Should you use "www" in your URL or not?

Should you use “www” in your URL or not?

It’s a question for the ages: to www or not to www? For years, people have been asking if there’s any difference between the two, which one (if any) is better for SEO, and whether or not they need to change their site address.

Not surprisingly, the internet is full of opinions on the topic. On one side, you have the yes-www’ers who argue that using www “makes you more prepared to handle the challenges of a growing website beyond a single server.” On the other, you have the no-www’ers who insist that using www is “redundant and time-consuming.”

While we can sympathize with both sides, our official opinion is that it doesn’t really matter (Google agrees!). For the average blogger or freelancer or even agency, there is absolutely zero advantage to using www or not. That said, there is a technical difference between the two, and there’s a very good reason why you shouldn’t be using both.

Appearances can be deceiving

It’s pretty common these days to be able to access a website from both the www and non-www version of its URL. If you want to visit our website, for example, you can type in “http://www.themezilla.com” or the “naked” version, “themezilla.com”—either way, you’ll end up on our homepage.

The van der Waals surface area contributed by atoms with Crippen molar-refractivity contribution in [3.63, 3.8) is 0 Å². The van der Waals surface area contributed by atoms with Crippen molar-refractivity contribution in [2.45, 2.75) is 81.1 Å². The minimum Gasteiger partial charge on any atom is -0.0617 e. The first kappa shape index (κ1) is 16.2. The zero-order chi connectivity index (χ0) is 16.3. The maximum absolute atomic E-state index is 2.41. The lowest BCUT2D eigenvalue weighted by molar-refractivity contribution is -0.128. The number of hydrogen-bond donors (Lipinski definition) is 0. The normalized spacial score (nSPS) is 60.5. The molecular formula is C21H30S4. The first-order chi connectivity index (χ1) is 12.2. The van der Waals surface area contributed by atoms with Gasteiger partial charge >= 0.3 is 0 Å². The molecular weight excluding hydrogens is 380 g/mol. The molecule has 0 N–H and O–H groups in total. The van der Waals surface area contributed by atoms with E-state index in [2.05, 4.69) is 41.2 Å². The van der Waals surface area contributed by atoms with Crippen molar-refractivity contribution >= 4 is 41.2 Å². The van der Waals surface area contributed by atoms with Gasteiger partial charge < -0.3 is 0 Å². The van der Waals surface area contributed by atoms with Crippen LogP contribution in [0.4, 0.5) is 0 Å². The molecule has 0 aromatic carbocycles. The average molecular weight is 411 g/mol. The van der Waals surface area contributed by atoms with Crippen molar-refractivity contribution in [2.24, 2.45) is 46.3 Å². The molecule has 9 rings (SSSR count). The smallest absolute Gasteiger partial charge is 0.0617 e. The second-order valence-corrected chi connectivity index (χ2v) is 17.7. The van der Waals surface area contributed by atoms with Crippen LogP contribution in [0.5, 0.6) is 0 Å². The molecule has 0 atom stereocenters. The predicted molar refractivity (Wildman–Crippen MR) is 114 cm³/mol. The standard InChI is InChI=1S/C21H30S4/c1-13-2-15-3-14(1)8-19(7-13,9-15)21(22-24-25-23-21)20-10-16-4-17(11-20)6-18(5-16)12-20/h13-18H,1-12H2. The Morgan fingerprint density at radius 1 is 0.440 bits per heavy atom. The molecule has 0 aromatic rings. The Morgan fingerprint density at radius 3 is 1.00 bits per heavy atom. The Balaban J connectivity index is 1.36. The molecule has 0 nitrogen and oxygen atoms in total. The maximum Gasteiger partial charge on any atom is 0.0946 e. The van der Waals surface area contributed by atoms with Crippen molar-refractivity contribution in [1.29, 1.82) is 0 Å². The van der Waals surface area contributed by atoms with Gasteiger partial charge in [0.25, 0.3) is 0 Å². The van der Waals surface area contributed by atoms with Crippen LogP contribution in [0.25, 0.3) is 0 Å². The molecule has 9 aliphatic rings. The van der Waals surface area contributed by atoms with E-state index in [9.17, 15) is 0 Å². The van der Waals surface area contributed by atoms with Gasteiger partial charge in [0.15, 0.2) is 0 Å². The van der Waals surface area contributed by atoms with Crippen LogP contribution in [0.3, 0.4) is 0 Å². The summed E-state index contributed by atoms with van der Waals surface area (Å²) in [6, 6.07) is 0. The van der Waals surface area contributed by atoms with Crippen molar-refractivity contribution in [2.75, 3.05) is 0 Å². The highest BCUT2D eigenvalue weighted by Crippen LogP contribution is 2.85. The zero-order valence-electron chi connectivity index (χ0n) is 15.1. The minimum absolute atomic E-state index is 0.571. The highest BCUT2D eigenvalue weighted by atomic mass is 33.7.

Now, these URLs may look similar—many would argue they’re as good as identical—but they’re not. In fact, they are completely separate sites, and Google treats them as such.

To capture variations in URL formatting, some people set up their site at a handful of similar but different addresses, only to be penalized by search engines for duplicate content. Instead of competing against yourself for page rankings, a much better approach is to set up a 301 permanent redirection from one version of the URL to the other (we redirect all themezilla.com traffic to http://www.themezilla.com).

Getting canonical